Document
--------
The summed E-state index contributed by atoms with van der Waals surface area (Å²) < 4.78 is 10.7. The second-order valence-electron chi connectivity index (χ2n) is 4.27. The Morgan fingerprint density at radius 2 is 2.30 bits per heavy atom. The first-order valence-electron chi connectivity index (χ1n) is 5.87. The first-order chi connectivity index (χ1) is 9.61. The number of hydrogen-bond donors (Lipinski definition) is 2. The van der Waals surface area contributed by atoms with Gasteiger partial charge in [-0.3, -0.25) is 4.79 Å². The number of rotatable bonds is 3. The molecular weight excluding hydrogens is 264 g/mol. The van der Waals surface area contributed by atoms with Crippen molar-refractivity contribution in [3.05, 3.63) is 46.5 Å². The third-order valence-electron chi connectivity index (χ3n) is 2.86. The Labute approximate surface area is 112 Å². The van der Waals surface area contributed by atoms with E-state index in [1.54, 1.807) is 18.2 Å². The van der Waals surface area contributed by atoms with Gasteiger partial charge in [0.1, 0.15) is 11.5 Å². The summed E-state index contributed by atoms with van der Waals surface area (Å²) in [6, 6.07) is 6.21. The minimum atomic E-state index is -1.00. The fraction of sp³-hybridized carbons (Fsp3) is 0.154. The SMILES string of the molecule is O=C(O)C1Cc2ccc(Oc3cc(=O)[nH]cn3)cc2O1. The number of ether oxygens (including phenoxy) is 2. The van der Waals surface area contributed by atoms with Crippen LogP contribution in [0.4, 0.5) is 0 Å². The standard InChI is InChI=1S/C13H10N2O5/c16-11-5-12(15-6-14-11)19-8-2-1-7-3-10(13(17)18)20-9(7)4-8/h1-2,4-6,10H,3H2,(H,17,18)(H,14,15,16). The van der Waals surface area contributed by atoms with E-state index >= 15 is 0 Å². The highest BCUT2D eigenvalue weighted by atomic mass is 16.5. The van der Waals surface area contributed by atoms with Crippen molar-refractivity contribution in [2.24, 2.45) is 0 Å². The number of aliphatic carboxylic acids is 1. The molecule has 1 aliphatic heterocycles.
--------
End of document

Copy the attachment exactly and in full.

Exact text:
The summed E-state index contributed by atoms with van der Waals surface area (Å²) < 4.78 is 10.7. The second-order valence-electron chi connectivity index (χ2n) is 4.27. The Morgan fingerprint density at radius 2 is 2.30 bits per heavy atom. The first-order valence-electron chi connectivity index (χ1n) is 5.87. The first-order chi connectivity index (χ1) is 9.61. The number of hydrogen-bond donors (Lipinski definition) is 2. The van der Waals surface area contributed by atoms with Gasteiger partial charge in [-0.3, -0.25) is 4.79 Å². The number of rotatable bonds is 3. The molecular weight excluding hydrogens is 264 g/mol. The van der Waals surface area contributed by atoms with Crippen molar-refractivity contribution in [3.05, 3.63) is 46.5 Å². The third-order valence-electron chi connectivity index (χ3n) is 2.86. The Labute approximate surface area is 112 Å². The van der Waals surface area contributed by atoms with E-state index in [1.54, 1.807) is 18.2 Å². The van der Waals surface area contributed by atoms with Gasteiger partial charge in [0.1, 0.15) is 11.5 Å². The summed E-state index contributed by atoms with van der Waals surface area (Å²) in [6, 6.07) is 6.21. The minimum atomic E-state index is -1.00. The fraction of sp³-hybridized carbons (Fsp3) is 0.154. The SMILES string of the molecule is O=C(O)C1Cc2ccc(Oc3cc(=O)[nH]cn3)cc2O1. The number of ether oxygens (including phenoxy) is 2. The van der Waals surface area contributed by atoms with Crippen LogP contribution in [0.4, 0.5) is 0 Å². The standard InChI is InChI=1S/C13H10N2O5/c16-11-5-12(15-6-14-11)19-8-2-1-7-3-10(13(17)18)20-9(7)4-8/h1-2,4-6,10H,3H2,(H,17,18)(H,14,15,16). The van der Waals surface area contributed by atoms with E-state index >= 15 is 0 Å². The highest BCUT2D eigenvalue weighted by atomic mass is 16.5. The van der Waals surface area contributed by atoms with Crippen molar-refractivity contribution in [2.24, 2.45) is 0 Å². The number of aliphatic carboxylic acids is 1. The molecule has 1 aliphatic heterocycles.